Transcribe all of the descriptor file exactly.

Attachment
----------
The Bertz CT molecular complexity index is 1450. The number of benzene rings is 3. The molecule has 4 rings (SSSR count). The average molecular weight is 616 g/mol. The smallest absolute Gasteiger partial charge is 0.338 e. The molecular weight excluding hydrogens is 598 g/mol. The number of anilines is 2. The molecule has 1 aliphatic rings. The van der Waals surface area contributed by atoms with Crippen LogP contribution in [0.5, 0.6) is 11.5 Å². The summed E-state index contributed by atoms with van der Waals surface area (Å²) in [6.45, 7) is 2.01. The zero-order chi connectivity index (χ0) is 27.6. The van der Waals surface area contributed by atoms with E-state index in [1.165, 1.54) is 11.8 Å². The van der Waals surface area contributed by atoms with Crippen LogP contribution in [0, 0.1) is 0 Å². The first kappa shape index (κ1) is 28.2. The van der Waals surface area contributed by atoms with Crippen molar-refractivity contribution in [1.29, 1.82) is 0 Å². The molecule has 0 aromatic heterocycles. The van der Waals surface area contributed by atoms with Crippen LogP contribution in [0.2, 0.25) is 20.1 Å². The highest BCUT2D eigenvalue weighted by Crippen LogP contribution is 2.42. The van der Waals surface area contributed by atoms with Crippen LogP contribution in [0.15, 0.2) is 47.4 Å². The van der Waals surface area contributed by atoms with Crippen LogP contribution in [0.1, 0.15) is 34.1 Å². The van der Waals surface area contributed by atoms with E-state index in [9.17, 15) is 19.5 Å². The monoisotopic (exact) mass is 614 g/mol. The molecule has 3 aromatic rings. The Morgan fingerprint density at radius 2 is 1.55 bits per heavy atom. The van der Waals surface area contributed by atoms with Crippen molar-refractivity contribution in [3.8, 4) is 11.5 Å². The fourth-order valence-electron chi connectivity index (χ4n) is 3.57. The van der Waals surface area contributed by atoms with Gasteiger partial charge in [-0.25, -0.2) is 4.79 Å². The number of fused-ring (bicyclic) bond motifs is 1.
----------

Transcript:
The Bertz CT molecular complexity index is 1450. The number of benzene rings is 3. The molecule has 4 rings (SSSR count). The average molecular weight is 616 g/mol. The smallest absolute Gasteiger partial charge is 0.338 e. The molecular weight excluding hydrogens is 598 g/mol. The number of anilines is 2. The molecule has 1 aliphatic rings. The van der Waals surface area contributed by atoms with Crippen LogP contribution in [0.5, 0.6) is 11.5 Å². The summed E-state index contributed by atoms with van der Waals surface area (Å²) in [6.45, 7) is 2.01. The zero-order chi connectivity index (χ0) is 27.6. The van der Waals surface area contributed by atoms with E-state index in [1.165, 1.54) is 11.8 Å². The van der Waals surface area contributed by atoms with Crippen LogP contribution in [0, 0.1) is 0 Å². The first kappa shape index (κ1) is 28.2. The van der Waals surface area contributed by atoms with Crippen molar-refractivity contribution in [1.29, 1.82) is 0 Å². The molecule has 0 aromatic heterocycles. The van der Waals surface area contributed by atoms with Crippen LogP contribution in [0.2, 0.25) is 20.1 Å². The highest BCUT2D eigenvalue weighted by Crippen LogP contribution is 2.42. The van der Waals surface area contributed by atoms with Crippen LogP contribution in [0.15, 0.2) is 47.4 Å². The van der Waals surface area contributed by atoms with Crippen LogP contribution in [0.1, 0.15) is 34.1 Å². The van der Waals surface area contributed by atoms with E-state index in [9.17, 15) is 19.5 Å². The monoisotopic (exact) mass is 614 g/mol. The molecule has 3 aromatic rings. The Morgan fingerprint density at radius 2 is 1.55 bits per heavy atom. The van der Waals surface area contributed by atoms with Crippen molar-refractivity contribution in [3.8, 4) is 11.5 Å². The fourth-order valence-electron chi connectivity index (χ4n) is 3.57. The van der Waals surface area contributed by atoms with Gasteiger partial charge in [-0.25, -0.2) is 4.79 Å². The number of fused-ring (bicyclic) bond motifs is 1.